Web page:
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The Ultimate Qur’an for intellectuals – by Zahra Abidi



Voilà! the inevitable has finally happened! A revolutionary English translation and commentary of the Glorious Qur’an has hit the stalls and is selling like hotcakes. Already a bestseller, with 150,000 copies sold, The Study Quran has indeed made a mark in the English Qur’an market, which has been the undisputed domain of Salafi Islam for decades. This masterpiece is the work of academicians who had the sagacity to offer commentaries from various Islamic schools of thought. Hats off to Sayed Hossein Nasr and his team of Shia and Sunni scholars. Where does this leave the Wahhabi scholars? Very much out in the cold and not too thrilled either.

The Study Quran gives the reader an array of viewpoints instead of limiting them to narrow perspectives of a single school. As a reviewer pointed out “The SQ contains essays and other background information. Almost every verse has a commentary and the Study is heavily cited, thus, making the Study Quran more extensive than some of the other translations and commentaries on the market. Another reviewer called it “An essential read if one wants to understand the Qur’an at a deeper level.”

Hardly surprising, some Salafi clerics are having a hard time digesting the attention SQ is getting. Abu Eesa Niamatullah, a British Salafi with a large social media presence, has cautioned his followers to avoid it like the plague. Calling it ‘dangerous’ he expressed concern that the SQ is a threat to orthodox Sunni creed.

Yasir Qadhi, a moderate Salafist, adopted a more temperate approach, calling SQ an academic and educational work which includes commentaries from sources that may not be considered orthodox depending on one’s denominational orientation.

Sayed Nasr has however rebutted these critics saying “Salafism is not in the mainstream of the Muslim tradition. It has rejected centuries of Islamic thought.” The scholars contributing to The Study Quran, who are both Sunni and Shia, also break with the ultra-Orthodox attitude against Shiism.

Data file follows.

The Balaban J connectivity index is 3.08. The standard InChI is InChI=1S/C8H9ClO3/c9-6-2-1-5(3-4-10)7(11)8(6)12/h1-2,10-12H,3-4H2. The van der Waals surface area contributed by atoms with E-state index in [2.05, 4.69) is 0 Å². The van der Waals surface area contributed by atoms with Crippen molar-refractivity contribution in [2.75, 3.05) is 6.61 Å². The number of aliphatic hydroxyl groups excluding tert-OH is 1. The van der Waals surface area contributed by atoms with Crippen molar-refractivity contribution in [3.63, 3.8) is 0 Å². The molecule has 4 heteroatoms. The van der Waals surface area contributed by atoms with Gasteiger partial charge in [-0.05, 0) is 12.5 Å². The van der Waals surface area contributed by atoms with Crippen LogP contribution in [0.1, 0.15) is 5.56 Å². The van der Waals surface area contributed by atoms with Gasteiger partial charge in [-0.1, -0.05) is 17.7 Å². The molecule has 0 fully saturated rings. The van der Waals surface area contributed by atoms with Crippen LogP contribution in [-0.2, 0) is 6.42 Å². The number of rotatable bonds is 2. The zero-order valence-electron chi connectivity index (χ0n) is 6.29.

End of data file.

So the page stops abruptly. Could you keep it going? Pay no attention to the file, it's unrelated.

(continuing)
Salafis may be a fairly small group among Muslims but they hold the greatest sway thanks to the coffers of petro dollars. Be it schools, media, radio shows they have used various resources to export their ideology globally. They adopt an ultra-conservative approach to Islam and at times, their extreme puritanism and exclusivist ideology of Wahabiism has led to takfirism—the practice by which some Salafis have declared their fellow Muslims as apostates. To make matters worse, well-funded and trained Salafi militant Takfiri groups like Daesh (ISIS), Al-Qaeda, Boko Haram etc have emerged who have mercilessly slaughtered Christians, Yazidis, Kurds etc and most ardently Shiah Muslims.

No doubt, a great disservice has been done by the Wahhabi adherents to the students of Islamic studies. The limited teachings have blocked centuries of rigorous religious discourse, debate, and dissent. English readers can now heave a sigh of relief as The Study Quran has set the record straight and many Salafi mullahs have been put back in their place.

A good example of the difference between The Study Quran and Salafist-ISIS theory can be seen in the interpretation of the verse 47:4. In this verse the Qur’an talks about striking the neck of disbeliever. The Study Quran takes the historical background into consideration and strictly confines this verse to battle, forbidding it as a continuous command. ISIS, on the other hand, ignores the nuances of Qur’an and uses this very verse to justify civilian beheading and persecution.

Without a doubt, more extensive work will continue to be done in this area and researchers will continue to raise the bar. For now, it would suffice to say that the rigid and narrow interpretation of Salafi Quran is insufficient to quench the thirst of intellectuals.

The Study Quran has made a new beginning.



About the author

Zahra Abidi

Zahra Abidi was born and raised in Pakistan where she got her early education. She later came to U.S. for Master’s in Business Administration which she received from George Washington University, in Washington D.C. She began her career as a consultant at The World Bank and later moved to the private sector.
Zahra is currently the Program Director at The ZAINAB (as) Organization in Seattle, Washington. She is also the member of United Muslims, an association comprising of several different Muslim organizations in Puget Sound who have come together to oppose bigotry against Muslims and Islam. She has conducted various conferences, namely Shia-Sunni Unity Meelad conferences and “I will NOT be Bullied”- A conference for middle and high schoolers. She is married with 2 kids.